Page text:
“I was doing a new play at the Royal Shakespeare Company in London,” she says. “He was coming to the Royal Shakespeare Company to do his own play. For economic reasons he had to cast people who were already in the company. So I did a session with him. And I was dreadful. I was absolutely not a candidate. I was acting my socks off. He just wanted me to be this woman I knew personally — in a quiet and unassuming way. But I was an Italia Conti girl. I was taught to perform.”

It seems Leigh talked to another actor in the company who convinced him that, despite the jazz hands, Manville would be perfect for his process. Her first work for Leigh on screen was the TV play Grown-Ups in 1980. When he moved back to the cinema, he took Manville with him. You can see her in seven of his films. She could have happily progressed at that pace until the time came to retire to the country with a big dog. It feels, however, as if she shifted to another level — Hollywood, baby! — with her role in Phantom Thread. The Oscar nomination came with a moment of delightful serendipity. Her former husband Gary Oldman was up — and subsequently won — for Finest Hour. Their son Alfie is thus in a rare club whose parents were both nominated in the same year.

“I believe he shares it with Brad Pitt and Angelina Jolie’s children,” she says merrily. “Yeah. Well, of course, he was thrilled. And he was there with me. And it was just a lovely, lovely, lovely event, you know? It was great. It was not to be forgotten.”

What surprised her most about the evening?

“At the Baftas everyone sits down and shuts up,” she says. “It’s not at all like that at the Oscars. Every 10 minutes there’s a commercial break and everyone gets up and shouts at each other. I went off to the loo in good time. Helen Mirren was at the bar and said: ‘Oh, come on over’. I said: ‘Really? I’ve come all this way.’”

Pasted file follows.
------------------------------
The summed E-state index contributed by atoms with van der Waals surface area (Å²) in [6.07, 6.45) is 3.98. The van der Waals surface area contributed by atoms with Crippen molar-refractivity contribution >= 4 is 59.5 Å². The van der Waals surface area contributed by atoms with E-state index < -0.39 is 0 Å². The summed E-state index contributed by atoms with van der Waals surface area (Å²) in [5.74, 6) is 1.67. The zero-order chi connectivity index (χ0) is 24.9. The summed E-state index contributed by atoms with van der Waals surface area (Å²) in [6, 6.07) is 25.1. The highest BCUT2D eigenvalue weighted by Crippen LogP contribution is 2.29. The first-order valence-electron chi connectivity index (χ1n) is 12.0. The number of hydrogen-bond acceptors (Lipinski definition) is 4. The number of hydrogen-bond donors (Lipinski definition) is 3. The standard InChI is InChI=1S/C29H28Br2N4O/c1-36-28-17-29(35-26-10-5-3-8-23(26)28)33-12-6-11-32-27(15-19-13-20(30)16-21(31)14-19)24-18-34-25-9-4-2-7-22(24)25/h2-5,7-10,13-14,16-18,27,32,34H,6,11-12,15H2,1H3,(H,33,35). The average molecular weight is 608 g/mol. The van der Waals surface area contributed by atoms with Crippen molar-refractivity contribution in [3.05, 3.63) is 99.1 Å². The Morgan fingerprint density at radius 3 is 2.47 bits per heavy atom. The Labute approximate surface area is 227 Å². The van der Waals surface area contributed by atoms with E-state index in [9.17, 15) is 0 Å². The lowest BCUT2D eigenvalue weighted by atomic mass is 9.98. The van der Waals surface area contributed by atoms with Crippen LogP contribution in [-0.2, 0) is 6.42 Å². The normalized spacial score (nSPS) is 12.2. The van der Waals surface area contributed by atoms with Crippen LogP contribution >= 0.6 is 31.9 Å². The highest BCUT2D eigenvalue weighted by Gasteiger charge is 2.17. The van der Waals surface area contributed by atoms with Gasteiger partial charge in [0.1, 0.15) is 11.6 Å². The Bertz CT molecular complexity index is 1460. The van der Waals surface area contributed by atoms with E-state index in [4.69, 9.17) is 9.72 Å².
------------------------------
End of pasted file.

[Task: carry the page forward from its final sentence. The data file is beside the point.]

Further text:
Key members of the Mike Leigh family move into unlikely (and, as events have transpired, poignant) territory later in the year. Imelda Staunton, Oscar-nominated for Leigh’s Vera Drake, takes over as the now-late Queen Elizabeth II in season five of The Crown. Manville plays the declining Princess Margaret. The queen’s younger sister remains a controversial figure.

“There was criticism about her lifestyle. They didn’t feel she was earning money,” she says. “All of that aside, anyone can read about her — and I read most of what was available — and you ultimately see a picture of a lonely woman. She was kind of devoting herself more to supporting Elizabeth and being there for her.”

There is more. Manville has two other big TV series on the boil: a new version of Dangerous Liaisons with Alice Englert, and an Apple TV+ thriller called Disclaimer, directed by Alfonso Cuarón and co-starring Cate Blanchett. There is still more. She is hoping to shoot a follow-up to Magpie Murders, the adaptation of Anthony Horowitz’s detective novel she filmed in Dublin last year, as soon as the rest of the work is put away.

“Yes, we’re hoping to do the Moonflower Murders next, which is the sequel novel,” she says. “And then who knows what?”

Mrs Harris Goes to Paris opens on September 30th

Donald Clarke

Donald Clarke

Donald Clarke, a contributor to The Irish Times, is Chief Film Correspondent and a regular columnist